Around the world, people are fighting climate change in extraordinary ways. In Thailand, Oxfam is working with rice farming communities. Innovative water pumps and new farming techniques are just two of the ways in which people are adapting.
Rich country governments have agreed to support projects like these by establishing a global ‘Climate Fund’ — a way of managing money to help poor communities adapt to climate change.
If set up properly, the Climate Fund could deliver life-saving support to those who need it most. What is needed now is for nations to come together and agree on ways to fill the fund and ensure that the money used for the Climate Fund is not taken away from aid budgets.
$100bn per year sounds like a lot of money. Can enough be raised without affecting economies and individuals?
There are a number of innovative ways that money could be raised to fill the Climate Fund that wont take money away from other essential spending. In addition to raising money through a tax on international shipping, here are two other innovative ideas that Oxfam supports.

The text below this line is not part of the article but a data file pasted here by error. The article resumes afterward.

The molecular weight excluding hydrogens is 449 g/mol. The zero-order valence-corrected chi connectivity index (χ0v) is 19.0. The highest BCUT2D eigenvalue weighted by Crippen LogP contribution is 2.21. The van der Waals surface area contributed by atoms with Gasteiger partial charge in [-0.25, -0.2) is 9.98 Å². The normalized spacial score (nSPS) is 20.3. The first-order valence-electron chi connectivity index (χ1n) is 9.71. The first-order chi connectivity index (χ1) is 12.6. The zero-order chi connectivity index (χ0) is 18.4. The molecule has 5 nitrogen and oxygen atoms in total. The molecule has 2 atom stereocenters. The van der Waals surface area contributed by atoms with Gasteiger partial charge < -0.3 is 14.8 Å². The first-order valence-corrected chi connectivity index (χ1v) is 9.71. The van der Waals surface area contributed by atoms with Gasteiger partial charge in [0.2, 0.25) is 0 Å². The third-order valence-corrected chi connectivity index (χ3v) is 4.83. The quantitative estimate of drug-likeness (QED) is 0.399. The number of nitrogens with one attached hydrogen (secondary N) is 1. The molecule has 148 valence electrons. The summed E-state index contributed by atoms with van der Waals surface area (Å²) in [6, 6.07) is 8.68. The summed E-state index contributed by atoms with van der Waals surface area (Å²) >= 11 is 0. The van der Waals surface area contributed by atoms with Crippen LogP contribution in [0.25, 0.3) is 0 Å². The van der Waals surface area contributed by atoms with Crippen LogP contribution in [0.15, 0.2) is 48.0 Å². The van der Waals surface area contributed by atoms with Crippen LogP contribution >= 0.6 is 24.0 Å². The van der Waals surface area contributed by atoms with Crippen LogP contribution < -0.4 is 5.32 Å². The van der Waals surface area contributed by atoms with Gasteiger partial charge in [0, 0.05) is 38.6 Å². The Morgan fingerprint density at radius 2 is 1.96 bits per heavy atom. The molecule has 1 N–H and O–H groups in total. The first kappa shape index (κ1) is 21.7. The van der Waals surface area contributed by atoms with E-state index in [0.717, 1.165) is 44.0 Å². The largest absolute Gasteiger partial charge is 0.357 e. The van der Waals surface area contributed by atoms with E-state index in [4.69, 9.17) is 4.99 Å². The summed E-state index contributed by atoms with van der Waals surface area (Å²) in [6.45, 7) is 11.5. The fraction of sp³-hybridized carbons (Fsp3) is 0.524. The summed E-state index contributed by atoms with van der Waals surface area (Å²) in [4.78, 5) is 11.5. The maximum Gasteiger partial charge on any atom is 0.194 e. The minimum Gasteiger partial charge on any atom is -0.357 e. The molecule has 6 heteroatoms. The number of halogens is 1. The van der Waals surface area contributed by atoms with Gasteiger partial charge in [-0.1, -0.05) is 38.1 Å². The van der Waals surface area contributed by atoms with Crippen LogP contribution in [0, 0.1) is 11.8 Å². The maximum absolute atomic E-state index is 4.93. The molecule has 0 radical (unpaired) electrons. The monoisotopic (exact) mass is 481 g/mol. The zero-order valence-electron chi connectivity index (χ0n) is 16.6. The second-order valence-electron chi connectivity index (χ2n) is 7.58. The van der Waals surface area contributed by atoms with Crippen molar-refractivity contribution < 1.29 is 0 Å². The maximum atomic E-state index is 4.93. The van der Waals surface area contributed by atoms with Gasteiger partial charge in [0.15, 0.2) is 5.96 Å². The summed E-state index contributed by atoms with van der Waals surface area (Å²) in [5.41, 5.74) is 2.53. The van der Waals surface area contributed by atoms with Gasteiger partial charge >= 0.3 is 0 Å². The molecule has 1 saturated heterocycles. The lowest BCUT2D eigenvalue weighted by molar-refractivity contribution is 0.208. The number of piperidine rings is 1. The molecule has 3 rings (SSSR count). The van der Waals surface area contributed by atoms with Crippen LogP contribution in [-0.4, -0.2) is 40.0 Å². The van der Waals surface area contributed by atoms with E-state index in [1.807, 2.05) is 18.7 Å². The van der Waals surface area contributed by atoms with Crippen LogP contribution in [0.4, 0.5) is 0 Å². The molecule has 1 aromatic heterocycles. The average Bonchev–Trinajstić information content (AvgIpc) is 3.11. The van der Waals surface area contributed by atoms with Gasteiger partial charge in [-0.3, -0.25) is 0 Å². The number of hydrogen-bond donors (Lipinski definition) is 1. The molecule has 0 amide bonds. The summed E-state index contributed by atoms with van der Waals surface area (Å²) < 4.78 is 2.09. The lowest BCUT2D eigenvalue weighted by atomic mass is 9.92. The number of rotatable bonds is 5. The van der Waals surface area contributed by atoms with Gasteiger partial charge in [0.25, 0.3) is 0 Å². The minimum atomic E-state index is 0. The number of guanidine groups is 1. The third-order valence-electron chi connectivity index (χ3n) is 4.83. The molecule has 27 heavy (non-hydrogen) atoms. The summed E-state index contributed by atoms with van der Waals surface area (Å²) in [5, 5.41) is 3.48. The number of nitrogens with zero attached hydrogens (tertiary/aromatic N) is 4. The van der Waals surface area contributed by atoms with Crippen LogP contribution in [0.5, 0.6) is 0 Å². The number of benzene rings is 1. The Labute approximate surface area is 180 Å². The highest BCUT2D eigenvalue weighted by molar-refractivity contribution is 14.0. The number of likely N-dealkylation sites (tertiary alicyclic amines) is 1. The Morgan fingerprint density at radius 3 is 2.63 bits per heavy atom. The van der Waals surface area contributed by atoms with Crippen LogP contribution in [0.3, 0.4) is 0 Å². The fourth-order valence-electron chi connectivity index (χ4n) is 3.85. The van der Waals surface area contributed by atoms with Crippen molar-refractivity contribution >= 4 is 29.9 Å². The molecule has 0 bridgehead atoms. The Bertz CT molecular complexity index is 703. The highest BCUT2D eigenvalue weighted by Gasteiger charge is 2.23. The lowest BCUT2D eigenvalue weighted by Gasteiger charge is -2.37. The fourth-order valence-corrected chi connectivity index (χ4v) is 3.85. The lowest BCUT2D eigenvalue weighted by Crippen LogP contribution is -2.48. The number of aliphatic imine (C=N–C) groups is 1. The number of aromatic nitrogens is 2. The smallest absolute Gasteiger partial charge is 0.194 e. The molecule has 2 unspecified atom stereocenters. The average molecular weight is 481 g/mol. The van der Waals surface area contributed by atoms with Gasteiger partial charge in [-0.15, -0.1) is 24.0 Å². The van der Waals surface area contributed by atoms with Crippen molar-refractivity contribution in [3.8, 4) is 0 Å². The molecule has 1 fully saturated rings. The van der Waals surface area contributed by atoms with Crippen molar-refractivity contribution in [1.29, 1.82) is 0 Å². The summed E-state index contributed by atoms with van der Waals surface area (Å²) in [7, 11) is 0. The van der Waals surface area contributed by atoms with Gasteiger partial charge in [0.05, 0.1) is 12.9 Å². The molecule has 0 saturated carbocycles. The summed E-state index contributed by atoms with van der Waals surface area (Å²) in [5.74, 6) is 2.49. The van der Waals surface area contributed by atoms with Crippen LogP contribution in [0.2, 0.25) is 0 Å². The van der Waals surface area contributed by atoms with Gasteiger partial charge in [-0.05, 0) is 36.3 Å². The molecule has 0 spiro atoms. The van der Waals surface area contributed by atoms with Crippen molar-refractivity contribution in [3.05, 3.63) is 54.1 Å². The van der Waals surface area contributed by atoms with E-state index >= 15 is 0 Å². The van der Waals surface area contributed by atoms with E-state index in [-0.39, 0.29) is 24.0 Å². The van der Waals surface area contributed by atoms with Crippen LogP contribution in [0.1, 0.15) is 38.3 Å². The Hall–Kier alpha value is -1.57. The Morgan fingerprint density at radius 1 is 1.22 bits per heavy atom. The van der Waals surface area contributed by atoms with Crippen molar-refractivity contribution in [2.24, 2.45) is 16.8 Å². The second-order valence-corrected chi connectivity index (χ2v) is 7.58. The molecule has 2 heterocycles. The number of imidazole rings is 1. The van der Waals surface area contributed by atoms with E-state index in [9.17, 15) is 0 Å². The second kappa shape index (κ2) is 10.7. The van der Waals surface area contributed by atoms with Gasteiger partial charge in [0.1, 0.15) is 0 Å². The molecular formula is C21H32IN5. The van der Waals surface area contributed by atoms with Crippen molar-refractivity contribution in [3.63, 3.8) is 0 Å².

The Robin Hood Tax – a tiny tax on banks (not the consumer) that could generate billions of dollars to support the poor. This tax is supported by some European governments and will be discussed at this year’s G20 meeting in France.
A portion of funds raised from domestic emission trading schemes, or carbon taxes, should go towards helping poor people in developing countries adapt to the devastating impacts of climate change. 32 countries already have carbon taxes or emission trading schemes in place. More countries have committed to establish them in the coming years, including Australia. If they all committed to direct some of the revenue raised to the Climate Fund this could go a long way in helping to fill it.
Read more about Oxfam and climate change